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    Posted On:
    7/26/2009 11:24pm

    Bullshido Newbie
     Style: BJJ, TKD

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    Hell yeah! Hell no!
    If you ignore all the bullshit you learn about blocking and punching (infact about anything from the waist up) most semi decent WTF TKD schools should give you a good grounding in how to kick at least.
    I might have had an unusual club tho ... but i see people learning how to kick at some "kick boxing" schools and shudder in sympathy for destroyed joints...
  5. DerAuslander is offline
    DerAuslander's Avatar

    Valiant Monk of Booze & War

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    Baltimore, MD
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    Posted On:
    7/27/2009 12:25am

    supporting memberstaff
     Style: BJJ/C-JKD/KAAALIII!!!!!!!

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    Hell yeah! Hell no!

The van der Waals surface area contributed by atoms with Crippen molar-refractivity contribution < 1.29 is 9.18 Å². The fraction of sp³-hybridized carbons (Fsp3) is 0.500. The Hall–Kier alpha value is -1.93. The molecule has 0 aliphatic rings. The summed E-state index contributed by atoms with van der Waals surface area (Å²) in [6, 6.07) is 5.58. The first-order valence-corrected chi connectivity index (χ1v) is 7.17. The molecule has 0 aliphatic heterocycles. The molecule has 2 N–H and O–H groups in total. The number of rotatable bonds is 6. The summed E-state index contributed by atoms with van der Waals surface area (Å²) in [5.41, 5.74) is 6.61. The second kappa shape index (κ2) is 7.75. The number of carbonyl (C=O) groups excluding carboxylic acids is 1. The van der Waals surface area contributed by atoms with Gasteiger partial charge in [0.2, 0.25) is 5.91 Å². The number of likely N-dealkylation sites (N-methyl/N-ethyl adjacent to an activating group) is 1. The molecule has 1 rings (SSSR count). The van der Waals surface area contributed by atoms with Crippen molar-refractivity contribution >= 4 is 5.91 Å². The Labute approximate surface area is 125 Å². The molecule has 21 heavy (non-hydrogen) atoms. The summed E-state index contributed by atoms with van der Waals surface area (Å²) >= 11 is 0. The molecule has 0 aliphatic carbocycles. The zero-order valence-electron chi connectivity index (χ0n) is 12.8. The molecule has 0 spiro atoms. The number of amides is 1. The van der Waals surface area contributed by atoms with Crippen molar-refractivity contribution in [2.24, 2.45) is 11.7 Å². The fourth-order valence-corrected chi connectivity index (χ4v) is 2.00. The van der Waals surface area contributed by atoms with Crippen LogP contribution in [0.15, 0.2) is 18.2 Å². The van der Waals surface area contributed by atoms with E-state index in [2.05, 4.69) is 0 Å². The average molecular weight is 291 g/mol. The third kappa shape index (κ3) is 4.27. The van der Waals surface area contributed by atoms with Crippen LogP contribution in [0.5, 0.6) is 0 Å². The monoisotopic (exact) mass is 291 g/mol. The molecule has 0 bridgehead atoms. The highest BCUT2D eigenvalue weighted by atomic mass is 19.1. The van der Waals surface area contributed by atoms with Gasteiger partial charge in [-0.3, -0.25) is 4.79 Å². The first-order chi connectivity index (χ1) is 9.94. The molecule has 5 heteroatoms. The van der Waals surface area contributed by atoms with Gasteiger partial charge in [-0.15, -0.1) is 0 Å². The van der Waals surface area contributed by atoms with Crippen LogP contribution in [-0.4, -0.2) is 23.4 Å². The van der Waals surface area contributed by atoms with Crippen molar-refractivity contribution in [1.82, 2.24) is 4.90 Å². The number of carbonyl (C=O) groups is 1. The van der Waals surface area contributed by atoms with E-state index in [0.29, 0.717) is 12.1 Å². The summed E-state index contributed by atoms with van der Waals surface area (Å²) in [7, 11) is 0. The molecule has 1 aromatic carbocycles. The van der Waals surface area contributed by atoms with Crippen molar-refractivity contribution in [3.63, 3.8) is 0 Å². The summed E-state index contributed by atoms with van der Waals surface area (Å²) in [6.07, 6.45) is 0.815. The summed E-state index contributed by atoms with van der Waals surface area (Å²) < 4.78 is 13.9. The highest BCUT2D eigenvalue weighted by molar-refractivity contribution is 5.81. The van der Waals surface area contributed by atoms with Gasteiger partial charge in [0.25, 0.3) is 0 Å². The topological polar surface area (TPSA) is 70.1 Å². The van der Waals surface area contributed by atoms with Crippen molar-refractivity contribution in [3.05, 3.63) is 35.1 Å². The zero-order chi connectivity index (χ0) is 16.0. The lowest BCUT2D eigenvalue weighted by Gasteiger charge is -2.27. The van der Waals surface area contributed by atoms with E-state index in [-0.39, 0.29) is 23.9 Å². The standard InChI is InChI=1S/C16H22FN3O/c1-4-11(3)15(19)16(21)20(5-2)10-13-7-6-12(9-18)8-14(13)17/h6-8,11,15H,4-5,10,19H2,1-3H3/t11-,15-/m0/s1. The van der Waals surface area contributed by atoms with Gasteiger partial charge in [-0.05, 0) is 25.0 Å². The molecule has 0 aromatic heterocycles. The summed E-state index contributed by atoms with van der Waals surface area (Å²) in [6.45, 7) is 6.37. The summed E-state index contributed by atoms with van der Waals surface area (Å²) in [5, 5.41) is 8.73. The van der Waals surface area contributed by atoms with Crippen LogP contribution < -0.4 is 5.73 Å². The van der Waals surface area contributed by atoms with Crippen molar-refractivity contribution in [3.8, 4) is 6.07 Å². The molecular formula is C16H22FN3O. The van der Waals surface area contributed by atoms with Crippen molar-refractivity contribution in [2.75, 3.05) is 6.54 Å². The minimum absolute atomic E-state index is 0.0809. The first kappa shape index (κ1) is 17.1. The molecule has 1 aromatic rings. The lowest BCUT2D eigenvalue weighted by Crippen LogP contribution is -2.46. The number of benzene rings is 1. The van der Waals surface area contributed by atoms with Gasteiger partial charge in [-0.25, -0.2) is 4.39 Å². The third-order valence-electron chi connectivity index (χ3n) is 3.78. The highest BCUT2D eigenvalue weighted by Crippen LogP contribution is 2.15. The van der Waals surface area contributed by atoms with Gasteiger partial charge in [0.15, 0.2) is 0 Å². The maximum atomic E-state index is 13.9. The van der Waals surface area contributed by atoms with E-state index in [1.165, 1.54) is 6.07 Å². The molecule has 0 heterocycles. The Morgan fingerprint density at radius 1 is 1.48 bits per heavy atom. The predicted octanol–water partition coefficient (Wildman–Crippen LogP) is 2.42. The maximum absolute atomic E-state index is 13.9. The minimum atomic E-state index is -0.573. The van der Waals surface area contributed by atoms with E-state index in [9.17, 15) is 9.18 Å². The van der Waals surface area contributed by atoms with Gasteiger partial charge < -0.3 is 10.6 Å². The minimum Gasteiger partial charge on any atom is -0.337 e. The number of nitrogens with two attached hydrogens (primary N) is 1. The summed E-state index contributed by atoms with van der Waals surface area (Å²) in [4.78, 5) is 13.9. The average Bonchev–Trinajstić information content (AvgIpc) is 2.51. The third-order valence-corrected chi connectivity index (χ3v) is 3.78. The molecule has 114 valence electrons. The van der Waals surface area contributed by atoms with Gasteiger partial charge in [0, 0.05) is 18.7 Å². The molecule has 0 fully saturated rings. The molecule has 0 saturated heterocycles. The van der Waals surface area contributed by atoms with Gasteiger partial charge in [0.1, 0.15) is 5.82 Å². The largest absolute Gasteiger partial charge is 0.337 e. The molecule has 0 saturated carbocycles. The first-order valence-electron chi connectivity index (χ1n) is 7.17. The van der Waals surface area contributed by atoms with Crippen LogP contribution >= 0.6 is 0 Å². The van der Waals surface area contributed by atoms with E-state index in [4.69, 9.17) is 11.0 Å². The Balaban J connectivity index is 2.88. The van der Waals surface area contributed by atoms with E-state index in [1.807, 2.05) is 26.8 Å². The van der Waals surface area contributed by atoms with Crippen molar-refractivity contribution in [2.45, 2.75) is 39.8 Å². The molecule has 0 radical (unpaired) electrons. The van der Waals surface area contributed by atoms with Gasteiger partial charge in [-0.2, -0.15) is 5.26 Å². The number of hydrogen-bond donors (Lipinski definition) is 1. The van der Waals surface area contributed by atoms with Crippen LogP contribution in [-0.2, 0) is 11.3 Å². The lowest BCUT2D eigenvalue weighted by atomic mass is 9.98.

JFitzy, if you can't post on topic, shut the **** up.
  6. jfitzy is offline

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    Melbourne Australia
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    Posted On:
    7/27/2009 12:45am

    Bullshido Newbie
     Style: BJJ, TKD

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    Hell yeah! Hell no!
    I bow to your expertise on the matter
  7. DerAuslander is offline
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    Valiant Monk of Booze & War

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    Posted On:
    7/27/2009 1:00am

    supporting memberstaff
     Style: BJJ/C-JKD/KAAALIII!!!!!!!

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    Hell yeah! Hell no!
    Smart.
  8. Namsaram is offline

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    Buenos Aires
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    Posted On:
    7/28/2009 6:15pm

    Bullshido Newbie
     Style: Traditional TKD (exITF)

    --
    Hell yeah! Hell no!
    Hi. I am new in town (26 years training, I am based in Buenos Aires, Argentina; I have taken classes with many reknowed Korean masters -whether I've learnt or not is not the point here).